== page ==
Finance Minister AMA Muhith is scheduled to present the Finance Bill, 2018 in the Parliament in the first fortnight of June 2018, and there are lots of expectations from it. The business community is especially looking forward to certain amendments to the VAT Act, 1991. Currently, the Act has certain limitations, which are impacting on the ease of doing business in the country. Though the much-hyped VAT & Supplementary Duty Act, 2012 was not implemented last year, it is expected that the government would provide some relief to the service providers and manufacturers.
The prevailing VAT law is causing some serious impediments to the manufacturers as well as a class of service providers. This segment of business community cannot avail refund of their accumulated input tax credit (ITC); it is being carried forward each month, putting undue pressure on their working capital. In turn, the cost of providing service in the country is increasing and the common people have to pay more. Let us look at the existing act and a few possible solutions the government can look at to make things easier for the business ventures to operate in the country.
PRESENT PROVISION OF VAT ACT, 1991 ON REFUND OF ITC: The present VAT Act, 1991 [Section 11 read with Rule 19(2a)] stipulates that any excess ITC remaining un-adjusted in a month is to be carried forward to the next return period. The present provision of refund (Rule 34A) does not provide any opportunity to the VAT payers to avail refund of any unutilised ITC except at the time of cancellation of VAT registration certificate [Rule 19(3)]. This means that a registered VAT entity is eligible for refund of accumulated/carried forward ITC only upon closure of its business.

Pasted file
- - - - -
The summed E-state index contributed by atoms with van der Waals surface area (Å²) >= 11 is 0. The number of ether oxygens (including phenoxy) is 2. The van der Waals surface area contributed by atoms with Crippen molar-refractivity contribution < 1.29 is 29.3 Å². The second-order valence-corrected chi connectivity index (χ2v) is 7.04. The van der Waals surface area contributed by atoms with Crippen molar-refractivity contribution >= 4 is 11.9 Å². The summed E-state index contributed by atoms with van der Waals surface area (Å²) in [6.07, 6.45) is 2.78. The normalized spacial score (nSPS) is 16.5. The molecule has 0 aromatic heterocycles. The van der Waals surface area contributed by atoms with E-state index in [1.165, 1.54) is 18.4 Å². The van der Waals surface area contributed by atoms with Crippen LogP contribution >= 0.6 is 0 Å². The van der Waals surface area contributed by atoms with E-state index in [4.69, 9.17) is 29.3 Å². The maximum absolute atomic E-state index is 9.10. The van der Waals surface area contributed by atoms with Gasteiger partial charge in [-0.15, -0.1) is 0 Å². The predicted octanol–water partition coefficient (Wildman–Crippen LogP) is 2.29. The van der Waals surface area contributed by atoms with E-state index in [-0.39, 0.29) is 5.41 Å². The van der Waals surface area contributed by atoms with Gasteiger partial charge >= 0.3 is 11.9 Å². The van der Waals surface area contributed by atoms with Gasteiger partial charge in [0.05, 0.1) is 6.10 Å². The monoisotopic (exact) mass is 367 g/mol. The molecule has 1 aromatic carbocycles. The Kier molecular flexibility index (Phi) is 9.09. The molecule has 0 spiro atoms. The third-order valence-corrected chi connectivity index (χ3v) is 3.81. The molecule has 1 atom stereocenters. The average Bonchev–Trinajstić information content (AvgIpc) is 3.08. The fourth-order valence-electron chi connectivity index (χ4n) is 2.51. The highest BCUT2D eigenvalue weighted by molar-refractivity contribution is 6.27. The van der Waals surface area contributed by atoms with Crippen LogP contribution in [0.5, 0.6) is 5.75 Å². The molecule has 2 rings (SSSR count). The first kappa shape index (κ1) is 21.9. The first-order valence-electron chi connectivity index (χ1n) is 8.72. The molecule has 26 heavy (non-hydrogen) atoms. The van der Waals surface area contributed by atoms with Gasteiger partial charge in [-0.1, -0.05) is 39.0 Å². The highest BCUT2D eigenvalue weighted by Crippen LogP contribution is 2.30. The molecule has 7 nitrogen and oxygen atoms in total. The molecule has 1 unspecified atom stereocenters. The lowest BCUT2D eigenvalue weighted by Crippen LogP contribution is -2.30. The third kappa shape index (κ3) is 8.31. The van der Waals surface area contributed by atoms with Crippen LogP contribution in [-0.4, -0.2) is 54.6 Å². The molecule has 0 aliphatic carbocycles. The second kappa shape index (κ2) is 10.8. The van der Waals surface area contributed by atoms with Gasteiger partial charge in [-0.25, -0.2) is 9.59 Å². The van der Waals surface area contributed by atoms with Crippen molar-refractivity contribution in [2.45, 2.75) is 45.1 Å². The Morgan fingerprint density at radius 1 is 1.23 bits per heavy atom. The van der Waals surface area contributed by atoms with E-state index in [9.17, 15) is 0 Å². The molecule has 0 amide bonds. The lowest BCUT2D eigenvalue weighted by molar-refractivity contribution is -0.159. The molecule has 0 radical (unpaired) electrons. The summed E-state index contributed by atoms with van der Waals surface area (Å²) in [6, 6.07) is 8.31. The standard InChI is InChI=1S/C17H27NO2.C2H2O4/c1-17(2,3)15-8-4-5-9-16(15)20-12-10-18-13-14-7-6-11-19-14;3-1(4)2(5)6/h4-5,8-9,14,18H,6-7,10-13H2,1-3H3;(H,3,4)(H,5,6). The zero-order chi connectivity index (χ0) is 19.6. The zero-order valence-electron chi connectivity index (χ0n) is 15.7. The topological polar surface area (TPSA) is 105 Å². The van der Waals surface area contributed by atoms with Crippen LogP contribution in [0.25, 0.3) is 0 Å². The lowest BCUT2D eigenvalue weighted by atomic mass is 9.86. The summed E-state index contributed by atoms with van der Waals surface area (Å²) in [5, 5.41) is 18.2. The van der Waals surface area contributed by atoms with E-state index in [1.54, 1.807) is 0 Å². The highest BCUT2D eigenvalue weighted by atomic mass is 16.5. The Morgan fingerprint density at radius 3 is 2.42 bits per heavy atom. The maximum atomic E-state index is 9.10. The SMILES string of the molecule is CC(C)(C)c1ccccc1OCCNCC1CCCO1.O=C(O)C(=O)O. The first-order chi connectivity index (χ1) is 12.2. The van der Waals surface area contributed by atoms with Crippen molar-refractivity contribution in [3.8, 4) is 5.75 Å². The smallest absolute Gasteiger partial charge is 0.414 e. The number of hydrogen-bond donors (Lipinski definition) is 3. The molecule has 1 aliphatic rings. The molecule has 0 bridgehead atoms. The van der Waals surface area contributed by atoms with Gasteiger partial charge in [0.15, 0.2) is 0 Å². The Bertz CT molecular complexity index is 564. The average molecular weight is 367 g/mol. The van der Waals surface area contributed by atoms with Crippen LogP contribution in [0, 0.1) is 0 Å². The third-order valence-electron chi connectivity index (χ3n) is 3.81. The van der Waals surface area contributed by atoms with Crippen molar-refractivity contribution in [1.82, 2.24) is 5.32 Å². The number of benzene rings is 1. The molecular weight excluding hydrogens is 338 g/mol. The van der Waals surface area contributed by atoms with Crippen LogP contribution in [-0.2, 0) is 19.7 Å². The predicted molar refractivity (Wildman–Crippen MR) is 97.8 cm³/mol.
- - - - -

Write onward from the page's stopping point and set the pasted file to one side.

SERVICE INDUSTRY IS DENIED REFUND OF INPUT TAX CREDIT (ITC): According to the General Order No. 14/Mushak/2017 dated July 01, 2017 (also known as 'VDS Guideline'), mandatory VAT deduction at source (VDS) is applicable to 39 types of service providers. Amongst them, 10 types of service providers enjoy the facility of charging VAT at a truncated rate, and the rest of the service providers have to charge VAT at a standard rate i.e. 15 per cent. As per Section 9 of the VAT Act, 1991 as well as SRO No. 182-AIN/2012/640-Mushak dated June 07, 2012, the service providers enjoying truncated VAT are not eligible to claim ITC. On the other hand, those who apply standard VAT rate of 15 per cent are eligible to claim ITC but due to VDS-claims made by their customers/clients, their positive balance in the VAT current account (i.e. Mushak 18) only increases resulting in unutilised accumulated balance of ITC. This makes it difficult for service providers paying VAT at the rate of 15 per cent, since such accumulated/unutilised balance of ITC blocks their working capital. Moreover, in some cases, such accumulated ITC are not being allowed by the statutory auditors to be shown as 'current assets' in the balance sheet of the service provider. They usually insist on charging of such accumulated credit to the profit & loss account, which eventually increases their cost of providing service.
WAY FORWARD: There could be two possible solutions to deal with this issue and make it easier for the service providers. One could be to introduce the provision of granting issuance of NIL withholding certificates in favour of the eligible service providers, so that the withholding VAT is not deducted at source by the customers, and therefore ITC could be adjusted by the service providers. The other one could be to amend the related provisions of VAT Act, 1991 which would allow service providers to claim refund of accumulated ITC subject to conditions the government may prescribe to safeguard the loss of revenue. In such a situation, service providers who currently cannot claim refund from the government due to VDS claims made by the customers would be eligible for refund of unutilised balance of ITC. This could be a leap forward in enhancing the ease of doing business in the country.
Pulak Saha is a Partner of Indirect Tax, PwC India; Prabir Mitra is Manager of Indirect Tax, PwC India; and Asif Reja Akash is an Analyst of PwC Bangladesh.
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